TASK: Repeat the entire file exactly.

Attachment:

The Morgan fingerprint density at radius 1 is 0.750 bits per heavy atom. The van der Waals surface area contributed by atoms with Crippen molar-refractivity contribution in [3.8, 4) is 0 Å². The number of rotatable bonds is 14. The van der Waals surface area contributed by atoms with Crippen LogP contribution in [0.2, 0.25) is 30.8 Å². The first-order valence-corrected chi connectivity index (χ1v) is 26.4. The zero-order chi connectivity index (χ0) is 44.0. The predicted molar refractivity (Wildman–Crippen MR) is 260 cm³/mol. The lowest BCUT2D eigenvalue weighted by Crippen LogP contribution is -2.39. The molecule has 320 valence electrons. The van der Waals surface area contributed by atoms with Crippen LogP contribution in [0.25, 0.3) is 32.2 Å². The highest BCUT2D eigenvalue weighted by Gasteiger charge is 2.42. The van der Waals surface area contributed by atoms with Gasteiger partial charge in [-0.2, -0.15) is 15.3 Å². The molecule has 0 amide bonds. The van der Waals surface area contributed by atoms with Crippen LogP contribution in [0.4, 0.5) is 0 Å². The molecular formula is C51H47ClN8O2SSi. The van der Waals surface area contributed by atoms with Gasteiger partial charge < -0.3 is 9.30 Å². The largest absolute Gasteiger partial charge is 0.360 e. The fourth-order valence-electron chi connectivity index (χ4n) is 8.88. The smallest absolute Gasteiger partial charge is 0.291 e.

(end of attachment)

The Morgan fingerprint density at radius 1 is 0.750 bits per heavy atom. The van der Waals surface area contributed by atoms with Crippen molar-refractivity contribution in [3.8, 4) is 0 Å². The number of rotatable bonds is 14. The van der Waals surface area contributed by atoms with Crippen LogP contribution in [0.2, 0.25) is 30.8 Å². The first-order valence-corrected chi connectivity index (χ1v) is 26.4. The zero-order chi connectivity index (χ0) is 44.0. The predicted molar refractivity (Wildman–Crippen MR) is 260 cm³/mol. The lowest BCUT2D eigenvalue weighted by Crippen LogP contribution is -2.39. The molecule has 320 valence electrons. The van der Waals surface area contributed by atoms with Crippen LogP contribution in [0.25, 0.3) is 32.2 Å². The highest BCUT2D eigenvalue weighted by Gasteiger charge is 2.42. The van der Waals surface area contributed by atoms with Gasteiger partial charge in [-0.2, -0.15) is 15.3 Å². The molecule has 0 amide bonds. The van der Waals surface area contributed by atoms with Crippen LogP contribution in [0.4, 0.5) is 0 Å². The molecular formula is C51H47ClN8O2SSi. The van der Waals surface area contributed by atoms with Gasteiger partial charge < -0.3 is 9.30 Å². The largest absolute Gasteiger partial charge is 0.360 e. The fourth-order valence-electron chi connectivity index (χ4n) is 8.88. The smallest absolute Gasteiger partial charge is 0.291 e.